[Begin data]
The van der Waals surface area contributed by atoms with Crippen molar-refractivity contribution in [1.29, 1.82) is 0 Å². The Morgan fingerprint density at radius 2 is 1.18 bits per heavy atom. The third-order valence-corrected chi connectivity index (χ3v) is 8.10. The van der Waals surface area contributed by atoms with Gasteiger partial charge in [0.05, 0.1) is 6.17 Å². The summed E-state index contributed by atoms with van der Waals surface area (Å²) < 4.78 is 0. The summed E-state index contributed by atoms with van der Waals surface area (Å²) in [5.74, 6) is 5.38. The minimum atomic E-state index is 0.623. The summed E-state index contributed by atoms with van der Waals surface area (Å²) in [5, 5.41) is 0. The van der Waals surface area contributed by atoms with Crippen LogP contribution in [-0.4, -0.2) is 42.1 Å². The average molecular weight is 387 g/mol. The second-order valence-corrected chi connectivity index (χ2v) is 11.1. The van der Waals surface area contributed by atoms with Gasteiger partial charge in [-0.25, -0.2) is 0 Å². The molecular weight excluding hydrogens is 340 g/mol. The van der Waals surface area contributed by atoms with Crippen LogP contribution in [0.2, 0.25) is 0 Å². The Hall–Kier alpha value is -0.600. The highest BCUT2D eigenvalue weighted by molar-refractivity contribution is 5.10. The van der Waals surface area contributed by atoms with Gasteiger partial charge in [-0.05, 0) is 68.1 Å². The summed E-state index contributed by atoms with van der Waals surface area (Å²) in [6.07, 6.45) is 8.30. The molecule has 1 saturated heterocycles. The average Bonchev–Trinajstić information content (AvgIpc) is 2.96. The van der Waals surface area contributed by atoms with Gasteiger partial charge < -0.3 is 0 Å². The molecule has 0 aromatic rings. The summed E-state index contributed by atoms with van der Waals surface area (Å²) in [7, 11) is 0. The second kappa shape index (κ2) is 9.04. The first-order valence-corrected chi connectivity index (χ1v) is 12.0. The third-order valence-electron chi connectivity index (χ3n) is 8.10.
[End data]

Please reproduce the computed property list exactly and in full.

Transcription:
The van der Waals surface area contributed by atoms with Crippen molar-refractivity contribution in [1.29, 1.82) is 0 Å². The Morgan fingerprint density at radius 2 is 1.18 bits per heavy atom. The third-order valence-corrected chi connectivity index (χ3v) is 8.10. The van der Waals surface area contributed by atoms with Gasteiger partial charge in [0.05, 0.1) is 6.17 Å². The summed E-state index contributed by atoms with van der Waals surface area (Å²) < 4.78 is 0. The summed E-state index contributed by atoms with van der Waals surface area (Å²) in [5.74, 6) is 5.38. The minimum atomic E-state index is 0.623. The summed E-state index contributed by atoms with van der Waals surface area (Å²) in [5, 5.41) is 0. The van der Waals surface area contributed by atoms with Crippen LogP contribution in [-0.4, -0.2) is 42.1 Å². The average molecular weight is 387 g/mol. The second-order valence-corrected chi connectivity index (χ2v) is 11.1. The van der Waals surface area contributed by atoms with Gasteiger partial charge in [-0.25, -0.2) is 0 Å². The molecular weight excluding hydrogens is 340 g/mol. The van der Waals surface area contributed by atoms with Crippen LogP contribution in [0.2, 0.25) is 0 Å². The Hall–Kier alpha value is -0.600. The highest BCUT2D eigenvalue weighted by molar-refractivity contribution is 5.10. The van der Waals surface area contributed by atoms with Gasteiger partial charge in [-0.05, 0) is 68.1 Å². The summed E-state index contributed by atoms with van der Waals surface area (Å²) in [6.07, 6.45) is 8.30. The molecule has 1 saturated heterocycles. The average Bonchev–Trinajstić information content (AvgIpc) is 2.96. The van der Waals surface area contributed by atoms with Gasteiger partial charge < -0.3 is 0 Å². The molecule has 0 aromatic rings. The summed E-state index contributed by atoms with van der Waals surface area (Å²) in [7, 11) is 0. The second kappa shape index (κ2) is 9.04. The first-order valence-corrected chi connectivity index (χ1v) is 12.0. The third-order valence-electron chi connectivity index (χ3n) is 8.10.